Ready to obliterate your brain with mindless viewing? Here are some of our choices for barely crawling out of bed.
This list was ginormous when we first started brainstorming but after lots of internal voting, these are the movies we think best capture the spirit of adventure. There’s notable exceptions here: two Wes Anderson movies appear on this list twice, as well as two movies starring Saoirse Ronan.
The point is, I also now have full permission to judge each staff member by their cinematic tastes. (Kyle, I’m looking at chu for EPL.)
The Grand Budapest Hotel
Wes-Anderson five! Ralph Fiennes, Saoirse Ronan and Tony Revolori star in this silly, silly movie about a hotel concierge and lobby boy that get caught in a criminal plot. In typical Wes Anderson style, expect zany and silly in this lighthearted tale of pure fun. Besides, it’s neat to consider that there is actually a real Society of Crossed Keys! — Erica Ho
Up In the Air
Lounge cards, hotel loyalty cards, airline cards, it’s all a familiar sight to most frequent flyers. There’s, however, this one stark scene where George Clooney and Vera Farmiga are excitedly comparing the traveling accolades they’ve accumulated, and it’s a scene that speaks to the inner travel geek inside. Though it isn’t the happiest of movies—it is about the recession, after all—but it does manage to cover the brisk realities of traveling and the human affect ever so brilliantly. At the end of the day, it is all about the journey. — Erica Ho
Lost in Translation
Sophia Coppola’s feature film is a personal touchstone for a travel film done right. It’s a bittersweet exploration of alienation, crisis and understanding in the realm of cultural difference—both for those traveling abroad, and between generations for co-stars Murray and Johansson. The mood may be weighty for some but the portrayal of a short-term relationship of strangers in a strange place is spot-on. Not to mention it’s got a killer soundtrack. —Sam Wright Fairbanks
There is perhaps no more beloved movie on staff than Up. If you don’t cry at least once, there’s something wrong. Far and away, this movie is for the ages. There is nothing more perfect than the first ten minutes of the film; it is pure cinematic magic. — Erica Ho
Planes, Trains, Automobiles
Could anything possibly go wrong when Steve Martin and John Candy star in a classic John Hughes film? Everything, and that’s putting it lightly for Neal Page as he attempts to make his way from New York to Chicago to be with his family in time for Thanksgiving. Somehow this 1980s film still rings true with apathetic airline customer service, car rental agencies and coin-operated motel beds. There are more payphone scenes than you could shake a stick at—where have those gone?—but making it home for holidays is hardly ever done without the rental car going up in flames. — Carly Stewart
The Secret Life of Walter Mitty
I once hushed a date when he tried to
It doesn’t get more privileged than the opening scene where Adrian Brody outruns Bill Murray in a top hat to catch a train heaving his custom, monogrammed, Louis Vuitton luggage onto the caboose, except for the fact its directed by Wes Anderson. Three men pursue their mother, Angelica Huston, by train, the name of which is the Darjeerling Limited. Sharing a sleeper car, they explore their brotherly relationship while making their way through the Indian countryside. If you don’t want to buy a trunk and a one-way train ticket through India after watching, start again from the beginning. — Kyle Stewart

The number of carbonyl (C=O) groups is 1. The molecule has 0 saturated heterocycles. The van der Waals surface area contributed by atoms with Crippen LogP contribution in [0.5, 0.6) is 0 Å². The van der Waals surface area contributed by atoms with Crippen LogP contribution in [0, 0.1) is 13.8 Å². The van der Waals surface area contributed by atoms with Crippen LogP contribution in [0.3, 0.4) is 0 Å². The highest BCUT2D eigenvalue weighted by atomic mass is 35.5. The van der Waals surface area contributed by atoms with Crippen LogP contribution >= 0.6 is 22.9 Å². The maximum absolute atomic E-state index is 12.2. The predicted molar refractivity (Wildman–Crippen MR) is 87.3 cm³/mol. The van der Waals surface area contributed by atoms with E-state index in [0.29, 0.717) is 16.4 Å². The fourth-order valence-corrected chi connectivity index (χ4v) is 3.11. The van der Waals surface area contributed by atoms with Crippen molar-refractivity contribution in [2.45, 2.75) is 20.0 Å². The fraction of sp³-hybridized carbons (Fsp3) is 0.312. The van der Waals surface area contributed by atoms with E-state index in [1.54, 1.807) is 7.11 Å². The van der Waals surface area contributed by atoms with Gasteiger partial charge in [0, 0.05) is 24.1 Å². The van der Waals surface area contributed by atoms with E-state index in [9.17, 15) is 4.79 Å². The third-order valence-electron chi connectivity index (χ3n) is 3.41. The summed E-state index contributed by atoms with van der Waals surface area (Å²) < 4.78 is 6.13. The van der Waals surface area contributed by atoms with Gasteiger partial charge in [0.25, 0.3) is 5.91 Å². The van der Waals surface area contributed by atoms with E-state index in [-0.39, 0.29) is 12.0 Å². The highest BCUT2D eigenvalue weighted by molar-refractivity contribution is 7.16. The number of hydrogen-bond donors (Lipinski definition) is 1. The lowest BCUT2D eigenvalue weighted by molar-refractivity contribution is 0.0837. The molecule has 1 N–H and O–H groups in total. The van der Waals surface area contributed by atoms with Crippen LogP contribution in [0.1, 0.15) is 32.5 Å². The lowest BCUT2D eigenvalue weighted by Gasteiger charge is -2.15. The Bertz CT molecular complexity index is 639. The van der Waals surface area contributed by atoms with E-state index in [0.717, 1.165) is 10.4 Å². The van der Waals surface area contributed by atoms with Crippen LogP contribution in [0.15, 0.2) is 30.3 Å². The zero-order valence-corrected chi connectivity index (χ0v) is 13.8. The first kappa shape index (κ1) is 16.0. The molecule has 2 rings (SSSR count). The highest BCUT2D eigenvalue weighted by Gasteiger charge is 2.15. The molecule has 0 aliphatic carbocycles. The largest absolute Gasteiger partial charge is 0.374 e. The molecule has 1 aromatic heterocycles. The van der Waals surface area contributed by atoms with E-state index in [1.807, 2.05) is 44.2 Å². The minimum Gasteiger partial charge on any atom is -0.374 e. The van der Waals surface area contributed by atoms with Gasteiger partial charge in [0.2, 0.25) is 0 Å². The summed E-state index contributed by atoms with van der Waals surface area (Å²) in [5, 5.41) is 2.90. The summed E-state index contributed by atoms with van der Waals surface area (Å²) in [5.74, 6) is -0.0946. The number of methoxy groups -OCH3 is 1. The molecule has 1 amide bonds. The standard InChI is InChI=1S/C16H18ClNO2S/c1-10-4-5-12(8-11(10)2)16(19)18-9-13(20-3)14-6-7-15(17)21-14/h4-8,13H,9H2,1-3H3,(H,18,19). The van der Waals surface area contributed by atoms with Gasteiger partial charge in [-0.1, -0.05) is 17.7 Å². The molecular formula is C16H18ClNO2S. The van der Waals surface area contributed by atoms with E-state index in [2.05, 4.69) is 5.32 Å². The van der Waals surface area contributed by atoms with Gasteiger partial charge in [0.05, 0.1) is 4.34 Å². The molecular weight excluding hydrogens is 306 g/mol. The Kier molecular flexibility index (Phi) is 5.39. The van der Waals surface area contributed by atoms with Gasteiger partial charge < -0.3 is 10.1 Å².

Eat, Pray, Love
Even if you are less connected to the plot (like I am) the movie is still worth watching for the scene in Napoli where she (overly) enjoys pizza. One shot and you’re there sitting beside her tasting the basil in the sauce, the satisfying cling of al dente pasta. I know, the whole scene in Bali where she heads to the Medicine Man is what everyone thinks about doing, winding up on some spiritual journey. Instead, they end up just eating at the hotel restaurant and feeling really authentic by drinking Bintao instead of Budweiser. Watch for the expansive shots of pasta and cerulean beaches, ignore Julia Roberts. — Kyle Stewart
The Motorcycle Diaries
Circling South America by motorcycle from Colombia to Chile, two young riders discover much more about the plight of their fellow Latinos than they anticipated and less of the hedonism they expected to find. One of the two riders is a young Che Guevara, long before he donned the revolutionary beret. It was this trip that formed the foundation of his desire for greater equality among all ‘Americans.’ Plenty of films romanticize Route 66, but from northern South America to the Caribbean Sea, through the Amazon to historic, borderline European Buenos Aires, it’s hard to resist not making the same trek. — Kyle Stewart
Few movies capture the essence of moving abroad like Brooklyn. Here is a lovely, soul-warming film currently in theaters that captures the very real struggles of being an ocean apart, adjusting and then realizing home has a changeable meaning. For every current and former emigrant and expat out there, there are two loyalties that coexist simultaneously together, at opposite ends of the spectrum. And true to life, there’s no right decision. This film captures it ever so eloquently: “Homesickness is like most sicknesses. It will pass.” — Erica Ho
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